Teimour Radjabov  Magnus Carlsen
Alexander Grischuk  Levon Aronian
Vladimir Kramnik Boris Gelfand
Peter Svidler  Vassily Ivanchuk 
Round 14  01/04/13
Magnus Carlsen Peter Svidler 
Vassily Ivanchuk  Vladimir Kramnik
Boris Gelfand Alexander Grischuk 
Levon Aronian Teimour Radjabov 

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Look out for details of Chess.com TV coverage of the event at this page.

Pictures by Ray Morris-Hill.

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Reacties


  • 17 maanden geleden

    Rizakor

    I love how people throw fire on Carlsen for just saying "I think I played absolutely disgracefully from move one".

    For some reason... the majority of you want to interpret this as belittling Chucky's skills, when in fact Carlsen could just be telling the truth. Perhaps he actually did feel he played a horrible game throughout the entire match and has absolutely no intention of belittling anyone... why take a neutral statement such as this and blow it up as an attack on other players? Can Carlsen not say that he played a bad game without getting attack? If this is the case, does Carlsen have to lie and say he played wonderful chess when in fact he may think otherwise?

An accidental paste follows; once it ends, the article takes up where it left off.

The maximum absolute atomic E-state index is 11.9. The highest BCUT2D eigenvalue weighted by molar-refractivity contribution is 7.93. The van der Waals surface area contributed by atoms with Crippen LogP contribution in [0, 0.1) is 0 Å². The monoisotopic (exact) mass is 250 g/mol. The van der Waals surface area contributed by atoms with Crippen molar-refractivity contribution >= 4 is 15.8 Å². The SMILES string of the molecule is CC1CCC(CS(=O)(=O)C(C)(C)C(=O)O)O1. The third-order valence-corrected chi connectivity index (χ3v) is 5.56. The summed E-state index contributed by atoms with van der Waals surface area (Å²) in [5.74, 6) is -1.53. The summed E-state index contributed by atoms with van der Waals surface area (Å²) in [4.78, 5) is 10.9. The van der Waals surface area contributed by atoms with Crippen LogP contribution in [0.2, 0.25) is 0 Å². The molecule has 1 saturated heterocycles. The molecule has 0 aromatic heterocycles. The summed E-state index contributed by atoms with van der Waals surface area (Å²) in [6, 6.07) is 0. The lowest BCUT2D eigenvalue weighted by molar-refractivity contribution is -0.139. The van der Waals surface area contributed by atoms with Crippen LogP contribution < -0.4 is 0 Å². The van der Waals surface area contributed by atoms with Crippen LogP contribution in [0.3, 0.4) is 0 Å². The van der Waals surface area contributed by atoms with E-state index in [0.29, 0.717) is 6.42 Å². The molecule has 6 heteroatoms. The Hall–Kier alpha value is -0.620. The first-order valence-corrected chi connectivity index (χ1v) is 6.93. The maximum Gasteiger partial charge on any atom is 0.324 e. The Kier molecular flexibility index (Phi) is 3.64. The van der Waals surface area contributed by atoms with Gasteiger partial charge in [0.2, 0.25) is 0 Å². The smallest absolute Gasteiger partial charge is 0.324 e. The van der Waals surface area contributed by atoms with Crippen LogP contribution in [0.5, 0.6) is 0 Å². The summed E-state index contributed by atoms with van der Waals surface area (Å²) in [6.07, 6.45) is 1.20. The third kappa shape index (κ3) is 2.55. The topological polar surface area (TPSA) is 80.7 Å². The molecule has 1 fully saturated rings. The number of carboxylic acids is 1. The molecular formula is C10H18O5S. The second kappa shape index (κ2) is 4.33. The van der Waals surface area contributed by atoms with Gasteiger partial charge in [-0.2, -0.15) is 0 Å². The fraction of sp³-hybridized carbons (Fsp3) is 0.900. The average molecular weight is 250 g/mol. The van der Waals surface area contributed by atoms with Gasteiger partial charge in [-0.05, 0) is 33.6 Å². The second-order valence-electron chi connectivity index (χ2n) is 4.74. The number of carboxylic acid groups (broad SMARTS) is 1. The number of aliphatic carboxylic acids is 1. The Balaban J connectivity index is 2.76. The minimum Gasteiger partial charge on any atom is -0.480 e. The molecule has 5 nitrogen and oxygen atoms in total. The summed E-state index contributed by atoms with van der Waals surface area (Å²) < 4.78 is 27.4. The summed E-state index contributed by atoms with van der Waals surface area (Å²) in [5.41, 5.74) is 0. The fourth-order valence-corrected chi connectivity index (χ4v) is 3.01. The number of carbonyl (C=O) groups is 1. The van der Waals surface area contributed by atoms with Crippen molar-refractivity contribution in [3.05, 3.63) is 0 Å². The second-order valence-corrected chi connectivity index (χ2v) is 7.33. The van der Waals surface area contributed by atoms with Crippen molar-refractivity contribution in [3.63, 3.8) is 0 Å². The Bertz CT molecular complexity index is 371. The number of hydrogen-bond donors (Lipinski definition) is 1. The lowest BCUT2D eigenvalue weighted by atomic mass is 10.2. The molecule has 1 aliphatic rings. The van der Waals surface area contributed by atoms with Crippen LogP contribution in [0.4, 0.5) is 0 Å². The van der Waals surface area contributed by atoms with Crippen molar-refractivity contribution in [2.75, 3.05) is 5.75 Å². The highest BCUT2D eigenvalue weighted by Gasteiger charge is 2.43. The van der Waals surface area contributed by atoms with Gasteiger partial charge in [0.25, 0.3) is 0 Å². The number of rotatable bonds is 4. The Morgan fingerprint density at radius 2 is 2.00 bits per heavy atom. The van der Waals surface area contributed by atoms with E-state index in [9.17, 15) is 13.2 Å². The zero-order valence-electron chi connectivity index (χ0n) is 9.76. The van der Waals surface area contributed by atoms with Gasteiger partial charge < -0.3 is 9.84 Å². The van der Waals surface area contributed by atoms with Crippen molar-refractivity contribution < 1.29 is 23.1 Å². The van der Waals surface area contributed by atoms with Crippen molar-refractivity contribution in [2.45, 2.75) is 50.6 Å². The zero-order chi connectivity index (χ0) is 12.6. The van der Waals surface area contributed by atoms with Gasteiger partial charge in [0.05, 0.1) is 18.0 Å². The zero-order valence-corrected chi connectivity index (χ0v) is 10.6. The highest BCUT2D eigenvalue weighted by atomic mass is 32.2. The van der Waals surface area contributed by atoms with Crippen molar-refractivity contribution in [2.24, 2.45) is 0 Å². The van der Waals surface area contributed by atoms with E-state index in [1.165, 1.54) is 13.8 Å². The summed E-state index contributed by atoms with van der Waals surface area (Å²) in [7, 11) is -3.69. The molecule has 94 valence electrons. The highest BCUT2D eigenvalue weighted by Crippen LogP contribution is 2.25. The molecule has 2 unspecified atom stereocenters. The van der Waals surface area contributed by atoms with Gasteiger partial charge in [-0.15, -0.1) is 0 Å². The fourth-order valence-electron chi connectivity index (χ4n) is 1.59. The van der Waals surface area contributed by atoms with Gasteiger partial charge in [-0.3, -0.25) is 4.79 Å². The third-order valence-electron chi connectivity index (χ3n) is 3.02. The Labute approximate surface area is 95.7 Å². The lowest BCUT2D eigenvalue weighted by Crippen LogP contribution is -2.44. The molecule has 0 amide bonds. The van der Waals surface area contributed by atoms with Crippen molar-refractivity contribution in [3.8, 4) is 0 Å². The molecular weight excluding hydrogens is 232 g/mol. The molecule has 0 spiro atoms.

I suppose people interpret things the way they want to. If you want to see something in the light of drama, you will twist words and make perceptions to draw a conclusion as if the speaker has intended this. 

  • 17 maanden geleden

    andrewjacob

    i think that carlsen will have a much better chance beating anand than kramnik

  • 17 maanden geleden

    KilgoreBass

    71. c6 DRAWS
  • 17 maanden geleden

    rana2000

    that is the nature of humans. When someone good lose ..all people start attacking him? as if they are better??. Goooo carlsen you can do it. 

  • 17 maanden geleden

    ChocolateTeapot

    In the Carlsen v. Ivanchuk games, 71. c6 Ke6 72. Rb5 Kd6 73. Rc5 Kxc5 is an interesting alternative to 73...Kc7, as far as I can see.

  • 17 maanden geleden

    Eeyore12

    [COMMENT DELETED]
  • 17 maanden geleden